We strive to provide quality business and technical expertise to Healthcare organizations.
Got Questions? We’ve Got Answers!
Welcome to our FAQ’s page where you will find answers to the most commonly asked questions.
- What is Health Information Technology (HIT)?
Widespread use of health IT within the health care industry will improve the quality of health care, prevent medical errors, reduce health care costs, increase administrative efficiencies, decrease paperwork, and expand access to affordable health care. It is imperative that the privacy and security of electronic health information be ensured as this information is maintained and transmitted electronically. Understanding the current health IT landscape will ultimately help you better navigate your individual health IT choices. Below is a comprehensive list of current health IT applications available:
• Practice management systems (PMSs)
• Electronic medical records (EMRs) and electronic health records (EHRs)
• Picture archiving and communications software (PACS)
• Electronic prescribing (ePrescribing or eRx)
• Personal health records (PHR)
• Patient registries
• Patient portals
- Why do I need to consider HIT for my practice?
The goal of any health information technology (IT) product, system or service is to help the physician practice manage patient data effectively. That data may include patient records, prescriptions, billing and insurance information or even photos and other images. Your practice’s individual needs and priorities will largely determine what type of health IT you choose. Below is a brief list outlining the benefits:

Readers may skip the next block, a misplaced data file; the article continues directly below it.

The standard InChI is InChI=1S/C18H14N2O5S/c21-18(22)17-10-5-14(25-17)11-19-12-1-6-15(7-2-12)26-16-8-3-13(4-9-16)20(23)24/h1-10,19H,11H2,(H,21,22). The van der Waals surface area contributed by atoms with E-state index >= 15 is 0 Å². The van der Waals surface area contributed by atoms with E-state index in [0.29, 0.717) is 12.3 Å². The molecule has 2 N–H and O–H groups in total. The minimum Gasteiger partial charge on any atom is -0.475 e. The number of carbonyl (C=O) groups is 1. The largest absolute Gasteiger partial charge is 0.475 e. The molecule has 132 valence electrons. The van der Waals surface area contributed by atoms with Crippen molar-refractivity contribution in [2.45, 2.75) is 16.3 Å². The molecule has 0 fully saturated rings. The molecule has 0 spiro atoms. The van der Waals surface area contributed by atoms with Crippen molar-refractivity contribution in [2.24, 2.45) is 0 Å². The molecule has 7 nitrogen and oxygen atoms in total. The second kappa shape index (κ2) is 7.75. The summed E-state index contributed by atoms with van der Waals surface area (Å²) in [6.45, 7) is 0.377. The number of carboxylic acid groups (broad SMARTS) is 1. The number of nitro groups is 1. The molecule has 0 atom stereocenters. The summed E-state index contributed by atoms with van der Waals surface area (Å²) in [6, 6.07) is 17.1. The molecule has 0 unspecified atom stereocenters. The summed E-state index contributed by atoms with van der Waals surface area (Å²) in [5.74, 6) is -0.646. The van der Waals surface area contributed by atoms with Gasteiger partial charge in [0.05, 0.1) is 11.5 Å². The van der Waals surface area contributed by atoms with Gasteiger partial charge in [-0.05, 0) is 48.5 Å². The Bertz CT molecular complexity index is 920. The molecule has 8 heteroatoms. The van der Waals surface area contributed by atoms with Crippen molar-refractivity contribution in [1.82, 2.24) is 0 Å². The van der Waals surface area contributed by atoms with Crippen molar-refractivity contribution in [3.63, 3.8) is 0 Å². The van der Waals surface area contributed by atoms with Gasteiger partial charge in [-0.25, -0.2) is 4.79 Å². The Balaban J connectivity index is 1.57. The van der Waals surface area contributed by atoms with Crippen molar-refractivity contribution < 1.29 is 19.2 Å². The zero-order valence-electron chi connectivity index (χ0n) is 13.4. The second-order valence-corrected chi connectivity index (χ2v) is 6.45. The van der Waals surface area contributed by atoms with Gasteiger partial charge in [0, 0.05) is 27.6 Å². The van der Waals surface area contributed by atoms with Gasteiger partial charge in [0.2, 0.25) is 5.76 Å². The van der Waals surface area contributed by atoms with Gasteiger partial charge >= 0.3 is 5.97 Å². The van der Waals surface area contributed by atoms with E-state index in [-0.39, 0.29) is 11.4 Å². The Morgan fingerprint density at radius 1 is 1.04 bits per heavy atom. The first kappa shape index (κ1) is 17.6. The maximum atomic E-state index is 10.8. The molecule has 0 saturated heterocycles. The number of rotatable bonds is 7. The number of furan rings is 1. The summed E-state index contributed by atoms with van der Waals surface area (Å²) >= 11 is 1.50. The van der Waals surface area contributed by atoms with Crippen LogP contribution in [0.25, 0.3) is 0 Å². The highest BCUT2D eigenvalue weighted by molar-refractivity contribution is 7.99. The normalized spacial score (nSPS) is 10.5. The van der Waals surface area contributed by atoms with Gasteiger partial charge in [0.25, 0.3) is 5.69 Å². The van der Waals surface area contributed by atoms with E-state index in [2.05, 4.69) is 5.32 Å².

• reducing paperwork by eliminating the need for handwritten medical records
• reducing medical errors by transmitting accurate information electronically
• eliminating mistakes due to misreading of your doctor’s handwriting
• eliminating storage space and staff time to maintain medical records
• reducing health care costs by decreasing the need for repeat medical tests by different doctors
• improving quality of care by decreasing medical errors and assuring the integrity of PHI
- How Do I get started implementing HIT solutions?
Once the decision has been made to implement health IT in your practice, the next step can often be daunting. The choices and options can be overwhelming. At no charge to your practice, HITEC can consult* with you to make this implementation process easier and more seamless, work with you to adopt an electronic health record, redesign care systems, improve outcomes, and/or meet national program requirements.
BEGIN YOUR ASSESSMENT
*initial consultation free to first time customers only.
- How do I know if I need a consultant?
There are no hard and fast rules for deciding to bring in a management consultant. Common situations suggesting that a consultant may provide help include:
• Management believes that performance could be better but is not sure what to do to gain improvements.
• Management does not have the specific knowledge and skills necessary to solve the problems it has identified.
• Management has the necessary knowledge and skills but not the time or personnel to solve problems.
• Management’s efforts have not produced the desired long-term improvements.
• Management requires an independent, third party opinion, either to confirm a decision or to provide alternatives.